Now the time has arrived to begin his coaching journey. While Stephenson appears a deep thinker, he will begin at Robertson Oval with a simple approach.
"Just to get the guys to continually improve each week," he said.
"They've had a bit of success in recent years but that's recent years so going forward if you're not continually trying to improve, eventually the competition is going to swallow you up and you're going to be back with the pack.
"That's the message that we're going to try and push is that we've still got to try and keep improving to try and be in a successful position. So guys turn up to training with a good attitude, willing to work on their game, their deficiencies. I think that will put us in a pretty good position."
Taking over a team that has won the last two premierships comes with a fair amount of pressure. Stephenson admits there is pressure that comes with the role, but explained it has nothing to do with the past.
"I suppose it's not so much pressure because of the past seasons, in any sort of sphere of sport there is always some sort of pressure, especially guys who hold a leadership position," he said.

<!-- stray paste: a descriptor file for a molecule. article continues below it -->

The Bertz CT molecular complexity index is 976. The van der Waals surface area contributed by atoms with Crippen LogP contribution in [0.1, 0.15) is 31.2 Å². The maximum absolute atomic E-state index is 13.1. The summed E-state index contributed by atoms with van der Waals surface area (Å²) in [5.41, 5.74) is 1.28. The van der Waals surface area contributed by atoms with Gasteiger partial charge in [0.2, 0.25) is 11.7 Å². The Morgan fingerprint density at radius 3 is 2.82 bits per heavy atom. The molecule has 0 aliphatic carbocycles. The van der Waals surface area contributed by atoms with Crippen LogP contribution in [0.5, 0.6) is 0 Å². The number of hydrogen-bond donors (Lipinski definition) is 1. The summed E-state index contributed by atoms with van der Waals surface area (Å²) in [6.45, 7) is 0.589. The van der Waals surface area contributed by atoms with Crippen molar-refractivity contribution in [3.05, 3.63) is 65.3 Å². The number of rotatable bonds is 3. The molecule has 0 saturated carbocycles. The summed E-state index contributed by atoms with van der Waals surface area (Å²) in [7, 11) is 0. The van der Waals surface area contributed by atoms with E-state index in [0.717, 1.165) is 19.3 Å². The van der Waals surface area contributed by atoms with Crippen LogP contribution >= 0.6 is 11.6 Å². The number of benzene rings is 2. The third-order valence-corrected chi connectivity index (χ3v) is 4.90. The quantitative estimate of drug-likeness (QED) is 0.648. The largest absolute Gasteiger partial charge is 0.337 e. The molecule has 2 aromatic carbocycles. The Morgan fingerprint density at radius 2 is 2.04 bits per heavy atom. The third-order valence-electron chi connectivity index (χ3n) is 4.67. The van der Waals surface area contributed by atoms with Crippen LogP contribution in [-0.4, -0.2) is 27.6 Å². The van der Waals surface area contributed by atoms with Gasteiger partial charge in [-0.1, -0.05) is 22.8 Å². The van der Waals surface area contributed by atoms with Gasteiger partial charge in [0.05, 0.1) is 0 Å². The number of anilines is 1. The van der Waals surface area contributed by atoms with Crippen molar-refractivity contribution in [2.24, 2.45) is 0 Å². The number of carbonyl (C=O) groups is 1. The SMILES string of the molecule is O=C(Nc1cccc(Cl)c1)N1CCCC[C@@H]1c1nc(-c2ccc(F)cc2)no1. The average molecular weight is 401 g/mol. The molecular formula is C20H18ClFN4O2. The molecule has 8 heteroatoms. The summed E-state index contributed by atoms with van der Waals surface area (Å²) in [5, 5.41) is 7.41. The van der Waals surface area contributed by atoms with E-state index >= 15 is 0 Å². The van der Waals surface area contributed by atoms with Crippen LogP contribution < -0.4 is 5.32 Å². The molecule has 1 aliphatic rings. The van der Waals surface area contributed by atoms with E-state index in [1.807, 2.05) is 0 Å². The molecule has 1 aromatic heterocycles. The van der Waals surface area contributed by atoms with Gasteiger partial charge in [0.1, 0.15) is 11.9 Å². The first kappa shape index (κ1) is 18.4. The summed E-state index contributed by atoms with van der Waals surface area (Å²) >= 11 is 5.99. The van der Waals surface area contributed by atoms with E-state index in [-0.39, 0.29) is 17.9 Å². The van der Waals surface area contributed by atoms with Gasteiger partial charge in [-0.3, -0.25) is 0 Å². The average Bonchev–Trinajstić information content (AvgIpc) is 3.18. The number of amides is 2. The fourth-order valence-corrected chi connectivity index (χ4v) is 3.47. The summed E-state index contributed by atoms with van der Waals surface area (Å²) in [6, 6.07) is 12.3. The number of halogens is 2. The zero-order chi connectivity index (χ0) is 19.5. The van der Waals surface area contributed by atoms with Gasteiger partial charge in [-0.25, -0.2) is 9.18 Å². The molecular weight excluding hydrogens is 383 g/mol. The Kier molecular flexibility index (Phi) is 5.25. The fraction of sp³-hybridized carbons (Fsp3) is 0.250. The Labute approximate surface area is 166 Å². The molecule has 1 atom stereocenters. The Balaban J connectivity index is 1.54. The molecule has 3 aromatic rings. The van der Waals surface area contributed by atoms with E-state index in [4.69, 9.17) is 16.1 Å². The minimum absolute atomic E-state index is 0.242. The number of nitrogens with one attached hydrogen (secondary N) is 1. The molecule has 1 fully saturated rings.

"So there is pressure in that regard, that you want to strive to continually be successful but in terms of last year and the year before, it's a different playing group. But what you do know you get out of it is the guys who have played through them years, they have what it takes and they know what it takes to be successful.
"You hope that them guys can drive the guys who might have been unlucky or weren't quite playing senior football at that stage. You hope them guys can drive the new guys coming through to strive to continually be successful."
Stephenson arrived home a couple of weeks before Christmas. It was enough time to sneak a couple of training sessions in at Tigers and meet his new teammates.
"That's one of the good things about it, you meet a whole new friend group as well, at a new footy club, so it's exciting," he said.
"They were good. The attitude of the guys was quite good, if the attitude and effort are there it's a big tick from the start. It's a pretty good foundation going into a year of footy or pre-season."
As for what kind of coach he wants to be, Stephenson wants to be true to himself, and his players.
"Just be yourself," he said.
"Some people might be screamers, some people might not be but at the end of the day, if you be yourself that's probably the best way to go about it. That way guys know what they're getting."